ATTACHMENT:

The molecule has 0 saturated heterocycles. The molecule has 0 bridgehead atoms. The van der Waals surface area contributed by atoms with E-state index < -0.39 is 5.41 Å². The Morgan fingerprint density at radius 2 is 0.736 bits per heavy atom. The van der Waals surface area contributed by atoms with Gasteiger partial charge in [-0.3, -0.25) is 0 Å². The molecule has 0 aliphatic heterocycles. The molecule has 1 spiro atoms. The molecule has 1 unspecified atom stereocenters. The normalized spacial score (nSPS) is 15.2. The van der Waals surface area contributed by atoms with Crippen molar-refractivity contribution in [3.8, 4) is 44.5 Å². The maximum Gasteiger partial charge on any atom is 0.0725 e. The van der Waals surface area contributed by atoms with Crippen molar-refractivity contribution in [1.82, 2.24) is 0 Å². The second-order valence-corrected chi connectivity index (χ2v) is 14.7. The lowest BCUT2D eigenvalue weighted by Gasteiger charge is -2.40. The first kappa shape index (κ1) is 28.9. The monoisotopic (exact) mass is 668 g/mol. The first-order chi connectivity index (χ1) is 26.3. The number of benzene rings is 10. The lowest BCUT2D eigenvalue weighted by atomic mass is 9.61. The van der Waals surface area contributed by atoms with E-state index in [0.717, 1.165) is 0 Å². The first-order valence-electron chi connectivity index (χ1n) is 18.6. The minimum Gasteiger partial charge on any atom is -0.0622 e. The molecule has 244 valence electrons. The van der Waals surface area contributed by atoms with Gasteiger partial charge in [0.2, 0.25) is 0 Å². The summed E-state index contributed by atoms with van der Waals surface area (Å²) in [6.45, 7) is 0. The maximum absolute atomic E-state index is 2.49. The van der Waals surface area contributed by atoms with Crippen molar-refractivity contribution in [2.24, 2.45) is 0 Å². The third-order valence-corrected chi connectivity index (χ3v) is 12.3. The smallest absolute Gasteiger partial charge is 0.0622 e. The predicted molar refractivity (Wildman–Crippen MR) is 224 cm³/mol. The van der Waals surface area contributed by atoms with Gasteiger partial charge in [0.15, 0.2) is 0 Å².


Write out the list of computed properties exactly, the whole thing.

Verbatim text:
The molecule has 0 saturated heterocycles. The molecule has 0 bridgehead atoms. The van der Waals surface area contributed by atoms with E-state index < -0.39 is 5.41 Å². The Morgan fingerprint density at radius 2 is 0.736 bits per heavy atom. The van der Waals surface area contributed by atoms with Gasteiger partial charge in [-0.3, -0.25) is 0 Å². The molecule has 0 aliphatic heterocycles. The molecule has 1 spiro atoms. The molecule has 1 unspecified atom stereocenters. The normalized spacial score (nSPS) is 15.2. The van der Waals surface area contributed by atoms with Crippen molar-refractivity contribution in [3.8, 4) is 44.5 Å². The maximum Gasteiger partial charge on any atom is 0.0725 e. The van der Waals surface area contributed by atoms with Crippen molar-refractivity contribution in [1.82, 2.24) is 0 Å². The second-order valence-corrected chi connectivity index (χ2v) is 14.7. The lowest BCUT2D eigenvalue weighted by Gasteiger charge is -2.40. The first kappa shape index (κ1) is 28.9. The monoisotopic (exact) mass is 668 g/mol. The first-order chi connectivity index (χ1) is 26.3. The number of benzene rings is 10. The lowest BCUT2D eigenvalue weighted by atomic mass is 9.61. The van der Waals surface area contributed by atoms with E-state index in [0.717, 1.165) is 0 Å². The first-order valence-electron chi connectivity index (χ1n) is 18.6. The minimum Gasteiger partial charge on any atom is -0.0622 e. The molecule has 244 valence electrons. The van der Waals surface area contributed by atoms with Gasteiger partial charge in [0.2, 0.25) is 0 Å². The summed E-state index contributed by atoms with van der Waals surface area (Å²) in [6.45, 7) is 0. The maximum absolute atomic E-state index is 2.49. The van der Waals surface area contributed by atoms with Crippen molar-refractivity contribution in [2.24, 2.45) is 0 Å². The third-order valence-corrected chi connectivity index (χ3v) is 12.3. The smallest absolute Gasteiger partial charge is 0.0622 e. The predicted molar refractivity (Wildman–Crippen MR) is 224 cm³/mol. The van der Waals surface area contributed by atoms with Gasteiger partial charge in [0.15, 0.2) is 0 Å².